The Turkish Republic of Northern Cyprus is only recognised as a separate state by Turkey. Prostitution is illegal, however in nightclubs, "konsomatrices", who sit with, eat with or entertain customers for money are allowed. Konsomatrices are not allowed to have sex with customers, but this restriction is frequently flouted.[8] In 2016, authorities issued 1,314 six-month “hostess” and “barmaid” work permits for individuals working in nightclubs and two pubs operating in the north. During this period, 351 women worked under such permits. Nightclub owners hired female college students during this period to bypass the cap on the number of employees legally permitted in each club and avoid taxes and monitoring.[6] Enforcement is generally lax, but in July 2006 the Nicosia District Court ordered the first prostitution-related imprisonment. After pleading no contest to the charges, the manager of Mexico nightclub, Mesut Kilicarslan, was sentenced to 15 days in prison for encouraging and profiting from prostitution. By the year's end three more suspects were sentenced to imprisonment for encouraging and profiting from prostitution.[2]

NGOs reported a number of women entered the “TRNC” on three-month tourist or student visas and engaged in prostitution in apartments in north Nicosia, Kyrenia, and Famagusta.[6]

Northern Cyprus has become a destination for sex tourism.[9]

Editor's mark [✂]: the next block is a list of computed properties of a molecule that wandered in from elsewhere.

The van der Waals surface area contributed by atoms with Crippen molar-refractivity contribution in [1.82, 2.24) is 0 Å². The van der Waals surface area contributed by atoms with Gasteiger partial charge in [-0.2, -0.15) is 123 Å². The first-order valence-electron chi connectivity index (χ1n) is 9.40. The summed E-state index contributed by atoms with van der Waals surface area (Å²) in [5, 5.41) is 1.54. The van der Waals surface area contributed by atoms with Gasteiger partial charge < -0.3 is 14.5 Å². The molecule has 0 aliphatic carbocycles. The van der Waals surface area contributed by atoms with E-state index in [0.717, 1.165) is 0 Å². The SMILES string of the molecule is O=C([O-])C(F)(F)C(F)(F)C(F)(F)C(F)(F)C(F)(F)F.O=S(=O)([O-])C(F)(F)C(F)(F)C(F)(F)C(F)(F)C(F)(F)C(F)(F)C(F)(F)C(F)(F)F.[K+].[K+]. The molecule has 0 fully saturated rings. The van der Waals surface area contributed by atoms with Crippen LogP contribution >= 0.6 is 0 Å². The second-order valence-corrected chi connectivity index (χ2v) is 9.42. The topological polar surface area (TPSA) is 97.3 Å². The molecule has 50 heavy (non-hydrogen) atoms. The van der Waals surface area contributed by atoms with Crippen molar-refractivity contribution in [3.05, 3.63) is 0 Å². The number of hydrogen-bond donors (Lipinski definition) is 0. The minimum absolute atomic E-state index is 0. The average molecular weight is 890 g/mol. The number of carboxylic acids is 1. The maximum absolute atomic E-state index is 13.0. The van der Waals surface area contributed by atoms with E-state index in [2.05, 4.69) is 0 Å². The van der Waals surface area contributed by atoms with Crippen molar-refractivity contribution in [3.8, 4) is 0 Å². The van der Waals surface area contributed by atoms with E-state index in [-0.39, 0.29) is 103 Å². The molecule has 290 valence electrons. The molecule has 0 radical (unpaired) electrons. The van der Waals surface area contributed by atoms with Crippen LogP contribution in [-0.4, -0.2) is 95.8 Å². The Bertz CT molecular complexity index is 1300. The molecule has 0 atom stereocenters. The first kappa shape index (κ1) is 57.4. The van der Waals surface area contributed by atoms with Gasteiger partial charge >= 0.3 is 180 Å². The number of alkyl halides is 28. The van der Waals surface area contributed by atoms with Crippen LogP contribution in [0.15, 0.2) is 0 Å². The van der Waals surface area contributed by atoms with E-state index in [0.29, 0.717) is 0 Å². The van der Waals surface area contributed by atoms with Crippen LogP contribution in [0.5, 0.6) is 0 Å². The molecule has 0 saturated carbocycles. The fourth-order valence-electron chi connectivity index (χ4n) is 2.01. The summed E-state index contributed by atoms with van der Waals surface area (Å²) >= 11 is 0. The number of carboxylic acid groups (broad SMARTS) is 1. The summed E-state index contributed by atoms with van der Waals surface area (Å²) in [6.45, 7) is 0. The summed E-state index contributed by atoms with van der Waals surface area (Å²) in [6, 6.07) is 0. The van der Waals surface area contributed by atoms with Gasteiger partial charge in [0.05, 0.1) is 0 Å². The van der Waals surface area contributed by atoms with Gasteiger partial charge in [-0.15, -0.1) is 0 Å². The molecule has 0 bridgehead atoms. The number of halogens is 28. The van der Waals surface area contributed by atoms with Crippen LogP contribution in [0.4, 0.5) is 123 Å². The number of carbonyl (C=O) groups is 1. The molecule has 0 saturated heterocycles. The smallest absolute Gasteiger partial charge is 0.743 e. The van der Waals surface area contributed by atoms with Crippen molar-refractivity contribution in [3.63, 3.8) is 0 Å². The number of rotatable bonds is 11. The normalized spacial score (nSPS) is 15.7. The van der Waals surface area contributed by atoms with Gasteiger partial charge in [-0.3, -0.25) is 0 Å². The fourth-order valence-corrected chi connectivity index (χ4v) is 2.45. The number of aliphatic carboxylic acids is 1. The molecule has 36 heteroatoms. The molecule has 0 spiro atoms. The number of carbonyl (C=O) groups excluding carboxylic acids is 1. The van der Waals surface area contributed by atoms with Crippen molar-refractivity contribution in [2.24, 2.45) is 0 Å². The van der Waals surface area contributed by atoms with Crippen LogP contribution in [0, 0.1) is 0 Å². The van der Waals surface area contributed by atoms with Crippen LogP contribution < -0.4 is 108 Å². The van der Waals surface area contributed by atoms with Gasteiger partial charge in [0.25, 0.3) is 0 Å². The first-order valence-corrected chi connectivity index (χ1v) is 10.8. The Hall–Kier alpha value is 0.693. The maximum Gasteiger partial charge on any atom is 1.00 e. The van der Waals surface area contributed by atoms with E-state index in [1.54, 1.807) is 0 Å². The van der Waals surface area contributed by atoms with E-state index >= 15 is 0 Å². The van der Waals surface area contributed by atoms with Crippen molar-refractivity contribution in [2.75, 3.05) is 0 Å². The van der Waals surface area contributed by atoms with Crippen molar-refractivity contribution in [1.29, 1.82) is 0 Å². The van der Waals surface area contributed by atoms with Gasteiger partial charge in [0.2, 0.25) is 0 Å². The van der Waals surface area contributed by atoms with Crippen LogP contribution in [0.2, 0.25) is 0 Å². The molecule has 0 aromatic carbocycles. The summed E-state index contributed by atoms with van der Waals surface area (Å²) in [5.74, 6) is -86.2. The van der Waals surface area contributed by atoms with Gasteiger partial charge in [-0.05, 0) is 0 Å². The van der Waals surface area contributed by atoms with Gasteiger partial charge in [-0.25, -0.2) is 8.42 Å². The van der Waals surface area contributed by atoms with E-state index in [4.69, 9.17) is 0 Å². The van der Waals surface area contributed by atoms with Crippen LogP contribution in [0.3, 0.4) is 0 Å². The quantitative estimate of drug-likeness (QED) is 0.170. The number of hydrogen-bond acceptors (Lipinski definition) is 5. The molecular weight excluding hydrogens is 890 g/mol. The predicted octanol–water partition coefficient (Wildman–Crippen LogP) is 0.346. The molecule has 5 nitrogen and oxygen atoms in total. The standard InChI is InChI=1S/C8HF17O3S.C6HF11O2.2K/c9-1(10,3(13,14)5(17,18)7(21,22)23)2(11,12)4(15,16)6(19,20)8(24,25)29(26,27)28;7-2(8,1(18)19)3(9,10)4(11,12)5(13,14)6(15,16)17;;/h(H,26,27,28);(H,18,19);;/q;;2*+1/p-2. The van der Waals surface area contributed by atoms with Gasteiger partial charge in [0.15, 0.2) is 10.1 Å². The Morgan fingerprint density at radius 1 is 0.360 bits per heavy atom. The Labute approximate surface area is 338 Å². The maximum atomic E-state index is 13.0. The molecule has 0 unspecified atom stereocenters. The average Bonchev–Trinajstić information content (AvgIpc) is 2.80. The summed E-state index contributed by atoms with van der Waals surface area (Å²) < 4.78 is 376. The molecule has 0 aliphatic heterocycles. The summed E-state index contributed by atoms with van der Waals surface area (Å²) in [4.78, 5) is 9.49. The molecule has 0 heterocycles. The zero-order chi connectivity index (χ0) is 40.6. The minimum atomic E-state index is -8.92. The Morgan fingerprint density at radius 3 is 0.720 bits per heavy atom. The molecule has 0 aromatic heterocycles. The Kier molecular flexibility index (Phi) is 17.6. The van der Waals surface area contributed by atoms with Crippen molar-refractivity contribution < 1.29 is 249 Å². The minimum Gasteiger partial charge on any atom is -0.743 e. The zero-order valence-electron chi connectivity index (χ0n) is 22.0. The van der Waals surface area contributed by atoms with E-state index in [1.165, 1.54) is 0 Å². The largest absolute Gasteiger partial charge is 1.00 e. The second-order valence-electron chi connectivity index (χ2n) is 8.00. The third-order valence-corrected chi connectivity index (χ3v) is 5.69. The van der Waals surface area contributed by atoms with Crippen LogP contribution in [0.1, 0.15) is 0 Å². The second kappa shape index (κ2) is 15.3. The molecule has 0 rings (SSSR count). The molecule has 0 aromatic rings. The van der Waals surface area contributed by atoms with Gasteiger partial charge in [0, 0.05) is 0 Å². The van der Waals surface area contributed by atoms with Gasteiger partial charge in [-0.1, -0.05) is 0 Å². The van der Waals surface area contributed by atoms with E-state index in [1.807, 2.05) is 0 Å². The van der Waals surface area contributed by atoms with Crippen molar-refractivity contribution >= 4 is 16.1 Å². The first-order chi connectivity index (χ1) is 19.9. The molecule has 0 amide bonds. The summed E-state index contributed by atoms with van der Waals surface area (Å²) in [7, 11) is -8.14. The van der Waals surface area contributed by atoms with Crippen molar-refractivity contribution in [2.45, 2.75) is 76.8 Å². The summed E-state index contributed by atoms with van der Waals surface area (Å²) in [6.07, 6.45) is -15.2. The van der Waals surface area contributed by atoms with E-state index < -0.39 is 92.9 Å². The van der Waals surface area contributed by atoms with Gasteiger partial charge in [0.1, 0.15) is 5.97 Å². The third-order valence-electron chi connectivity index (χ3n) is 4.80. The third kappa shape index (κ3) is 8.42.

Sex trafficking in Northern Cyprus[edit]

The area is increasingly a destination for women from Central Asia, Eastern Europe, and Africa who are subjected to forced prostitution in nightclubs licensed and regulated by the Turkish Cypriot administration. Nightclubs provide a significant source of tax revenue for the Turkish Cypriot administration; media reports estimated nightclub owners pay between 20 and 30 million Turkish lira ($5.7-8.5 million) in taxes annually.[6]

As the TRNC is not recognised by the United States, the United States Department of State Office to Monitor and Combat Trafficking in Persons does not give the area a country ranking. If it did it would be Tier 3.[6]

See also[edit]

References[edit]

  1. ^ a b "Sex Work Law - Countries". Sexuality, Poverty and Law. Retrieved 18 February 2018.
  2. ^ a b "Country Report on Human Rights Practices in Cyprus". State.gov. 2008-03-11. Retrieved 2010-03-31.
  3. ^ Christou, Jean (24 March 2015). "Uproar over call to legalise prostitution - Cyprus Mail". Cyprus Mail. Retrieved 18 February 2018.
  4. ^ Watson, Andrea (18 October 2016). "It was an ancient form of sex tourism". BBC. Retrieved 18 February 2018.
  5. ^ a b c Morgan, Tabitha (2010). Sweet and Bitter Island: A History of the British in Cyprus. I.B.Tauris. ISBN 9780857731029.
  6. ^ a b c d e f "Cyprus 2017 Trafficking in Persons Report". U.S. Department of State. Archived from the original on 3 July 2017. Retrieved 18 February 2018. This article incorporates text from this source, which is in the public domain.
  7. ^ "Cyprus 2018 Trafficking in Persons Report". U.S. Department of State. Archived from the original on 29 July 2018. Retrieved 29 July 2018.
  8. ^ Rodrígueza, Leopoldo; Güven-Lisaniler, Fatma; Uðural, Sevin. "Sex Work and State Regulations in North Cyprus". The Pennsylvania State University. CiteSeerX 10.1.1.691.6938.
  9. ^ "Sex tourism is booming in Northern Cyprus". Cyprus Updates. 7 June 2011. Retrieved 25 November 2017.